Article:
Sunday, February 2, 2014

Quote of the Day

A newspaper is better than a magazine. A seashore is a better place than the street. At first it is better to run than to walk. You may have to try several times. It takes some skill, but it is easy to learn. Even young children can enjoy it. Once successful, complications are minimal. Birds seldom get too close. Rain, however, soaks in very fast. Too many people doing the same thing can also cause problems. One needs lots of room. If there are no complications, it can be very peaceful. A rock will serve as an anchor. If things break loose from it, however, you will not get a second chance.

Is this paragraph comprehensible or meaningless? Feel your mind sort through potential explanations. Now watch what happens with the presentation of a single word: kite. As you reread the paragraph, feel the prior discomfort of something amiss shifting to a pleasing sense of rightness. Everything fits; every sentence works and has meaning. Reread the paragraph again; it is impossible to regain the sense of not understanding. In an instant, without due conscious deliberation, the paragraph has been irreversibly infuesed with a feeling of knowing.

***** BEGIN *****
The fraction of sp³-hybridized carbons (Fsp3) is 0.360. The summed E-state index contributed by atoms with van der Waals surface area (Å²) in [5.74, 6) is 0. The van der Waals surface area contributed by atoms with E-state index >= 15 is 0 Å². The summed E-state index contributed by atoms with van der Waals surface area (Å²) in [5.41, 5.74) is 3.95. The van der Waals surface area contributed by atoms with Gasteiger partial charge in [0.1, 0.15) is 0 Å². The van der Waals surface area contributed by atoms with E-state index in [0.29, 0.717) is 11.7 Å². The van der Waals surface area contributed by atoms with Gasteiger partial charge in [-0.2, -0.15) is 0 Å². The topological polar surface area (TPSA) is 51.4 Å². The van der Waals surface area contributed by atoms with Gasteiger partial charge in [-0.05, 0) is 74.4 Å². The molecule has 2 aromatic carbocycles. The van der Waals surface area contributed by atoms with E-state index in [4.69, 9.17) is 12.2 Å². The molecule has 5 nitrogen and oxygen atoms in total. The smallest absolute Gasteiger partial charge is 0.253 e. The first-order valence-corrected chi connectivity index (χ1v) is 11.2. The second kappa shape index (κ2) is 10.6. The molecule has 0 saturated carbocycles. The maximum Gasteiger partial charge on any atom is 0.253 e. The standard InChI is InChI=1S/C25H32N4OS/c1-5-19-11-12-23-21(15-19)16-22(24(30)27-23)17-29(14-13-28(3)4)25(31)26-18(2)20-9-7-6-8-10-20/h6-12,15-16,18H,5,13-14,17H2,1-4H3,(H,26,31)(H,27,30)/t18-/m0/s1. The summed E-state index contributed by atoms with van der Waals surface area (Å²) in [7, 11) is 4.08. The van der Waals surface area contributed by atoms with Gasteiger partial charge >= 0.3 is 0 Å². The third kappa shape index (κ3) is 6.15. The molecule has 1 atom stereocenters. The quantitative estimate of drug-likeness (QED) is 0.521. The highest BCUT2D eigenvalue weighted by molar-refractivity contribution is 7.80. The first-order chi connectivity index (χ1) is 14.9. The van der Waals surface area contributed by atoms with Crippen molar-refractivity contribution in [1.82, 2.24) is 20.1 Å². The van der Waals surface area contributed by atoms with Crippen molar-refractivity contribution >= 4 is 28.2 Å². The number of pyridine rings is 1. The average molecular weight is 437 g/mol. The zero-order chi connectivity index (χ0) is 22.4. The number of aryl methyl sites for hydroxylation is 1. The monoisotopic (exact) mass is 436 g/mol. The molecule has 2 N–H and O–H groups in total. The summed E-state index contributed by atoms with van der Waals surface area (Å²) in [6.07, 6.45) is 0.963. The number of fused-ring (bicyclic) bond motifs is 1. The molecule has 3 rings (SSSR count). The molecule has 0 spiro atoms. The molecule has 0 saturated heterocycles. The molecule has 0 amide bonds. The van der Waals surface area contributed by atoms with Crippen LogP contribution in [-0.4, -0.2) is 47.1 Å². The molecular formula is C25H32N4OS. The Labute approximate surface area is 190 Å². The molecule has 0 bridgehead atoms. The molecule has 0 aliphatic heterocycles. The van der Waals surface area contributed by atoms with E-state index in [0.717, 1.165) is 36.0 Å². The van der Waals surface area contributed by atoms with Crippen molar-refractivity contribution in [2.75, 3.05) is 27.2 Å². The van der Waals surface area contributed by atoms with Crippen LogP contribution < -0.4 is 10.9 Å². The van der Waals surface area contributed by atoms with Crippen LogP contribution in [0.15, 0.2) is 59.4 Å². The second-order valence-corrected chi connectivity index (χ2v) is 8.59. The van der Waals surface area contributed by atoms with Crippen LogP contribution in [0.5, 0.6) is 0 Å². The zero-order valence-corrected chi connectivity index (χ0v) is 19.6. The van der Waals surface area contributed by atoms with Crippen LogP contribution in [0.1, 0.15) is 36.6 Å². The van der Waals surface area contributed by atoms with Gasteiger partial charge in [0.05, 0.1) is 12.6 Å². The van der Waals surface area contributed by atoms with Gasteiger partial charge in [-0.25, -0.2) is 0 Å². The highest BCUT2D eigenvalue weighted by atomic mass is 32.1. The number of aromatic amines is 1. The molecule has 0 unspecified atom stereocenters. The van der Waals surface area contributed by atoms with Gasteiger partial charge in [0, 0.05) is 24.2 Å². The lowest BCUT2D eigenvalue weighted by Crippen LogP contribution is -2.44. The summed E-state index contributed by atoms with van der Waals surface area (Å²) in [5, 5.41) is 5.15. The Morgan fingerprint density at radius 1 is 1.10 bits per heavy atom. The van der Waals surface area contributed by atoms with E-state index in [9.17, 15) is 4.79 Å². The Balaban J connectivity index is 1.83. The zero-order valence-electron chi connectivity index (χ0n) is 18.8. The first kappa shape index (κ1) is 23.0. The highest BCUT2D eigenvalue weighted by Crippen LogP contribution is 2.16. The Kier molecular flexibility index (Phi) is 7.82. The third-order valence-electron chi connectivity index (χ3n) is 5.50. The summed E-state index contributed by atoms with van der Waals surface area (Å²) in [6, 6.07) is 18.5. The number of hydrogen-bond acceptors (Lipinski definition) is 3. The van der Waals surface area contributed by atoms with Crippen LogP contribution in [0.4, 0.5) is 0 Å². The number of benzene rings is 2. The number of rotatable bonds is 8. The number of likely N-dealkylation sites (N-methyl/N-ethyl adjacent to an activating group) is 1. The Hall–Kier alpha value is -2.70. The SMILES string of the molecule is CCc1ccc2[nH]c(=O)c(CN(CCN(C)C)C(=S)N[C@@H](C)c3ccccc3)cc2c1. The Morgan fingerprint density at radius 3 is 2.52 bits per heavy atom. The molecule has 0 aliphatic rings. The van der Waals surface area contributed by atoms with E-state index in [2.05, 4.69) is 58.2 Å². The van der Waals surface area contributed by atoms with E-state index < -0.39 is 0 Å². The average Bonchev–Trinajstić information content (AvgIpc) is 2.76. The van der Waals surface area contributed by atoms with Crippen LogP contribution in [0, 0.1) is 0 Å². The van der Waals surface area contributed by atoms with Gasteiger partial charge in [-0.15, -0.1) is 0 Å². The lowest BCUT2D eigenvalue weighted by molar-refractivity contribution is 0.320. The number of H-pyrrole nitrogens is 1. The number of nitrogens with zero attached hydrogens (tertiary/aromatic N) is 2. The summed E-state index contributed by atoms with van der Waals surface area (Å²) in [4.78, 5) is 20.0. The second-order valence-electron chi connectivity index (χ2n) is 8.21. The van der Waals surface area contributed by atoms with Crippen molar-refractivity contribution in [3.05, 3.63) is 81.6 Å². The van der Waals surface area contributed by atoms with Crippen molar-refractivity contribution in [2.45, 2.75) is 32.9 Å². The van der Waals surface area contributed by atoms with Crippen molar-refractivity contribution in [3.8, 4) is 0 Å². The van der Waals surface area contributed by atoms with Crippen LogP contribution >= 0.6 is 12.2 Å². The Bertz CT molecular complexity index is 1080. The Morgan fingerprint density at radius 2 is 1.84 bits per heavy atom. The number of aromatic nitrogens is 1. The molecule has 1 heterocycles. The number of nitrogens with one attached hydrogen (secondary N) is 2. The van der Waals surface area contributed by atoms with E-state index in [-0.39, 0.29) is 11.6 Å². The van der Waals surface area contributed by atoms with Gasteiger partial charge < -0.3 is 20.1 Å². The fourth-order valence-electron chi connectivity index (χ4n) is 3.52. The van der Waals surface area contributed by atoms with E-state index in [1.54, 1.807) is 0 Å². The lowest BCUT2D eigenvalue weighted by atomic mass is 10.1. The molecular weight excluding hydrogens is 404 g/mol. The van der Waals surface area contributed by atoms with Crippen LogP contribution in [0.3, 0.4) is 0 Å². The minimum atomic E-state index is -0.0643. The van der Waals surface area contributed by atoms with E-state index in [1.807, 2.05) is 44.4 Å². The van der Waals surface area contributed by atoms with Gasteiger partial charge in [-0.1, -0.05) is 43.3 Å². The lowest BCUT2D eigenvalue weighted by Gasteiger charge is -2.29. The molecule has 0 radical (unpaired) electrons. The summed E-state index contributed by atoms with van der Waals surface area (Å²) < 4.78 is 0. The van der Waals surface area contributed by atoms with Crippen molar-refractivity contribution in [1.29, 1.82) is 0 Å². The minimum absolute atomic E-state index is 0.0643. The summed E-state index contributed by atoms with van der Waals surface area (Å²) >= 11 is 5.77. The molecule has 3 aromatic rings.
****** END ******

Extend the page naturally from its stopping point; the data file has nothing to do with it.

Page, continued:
Try to imagine other interpretations for the paragraph. Suppose I tell you that this is a collaborative poem written by a third-grade class, or a collage of strung-together fortune cookie quotes. Your mind balks. The presense of this feeling of knowing makes contemplating alternatives physically difficult.

- Robert Burton, from On Being Certain: Believing You’re Right Even When You’re Not reminding me of Epiphany Addictions

No comments: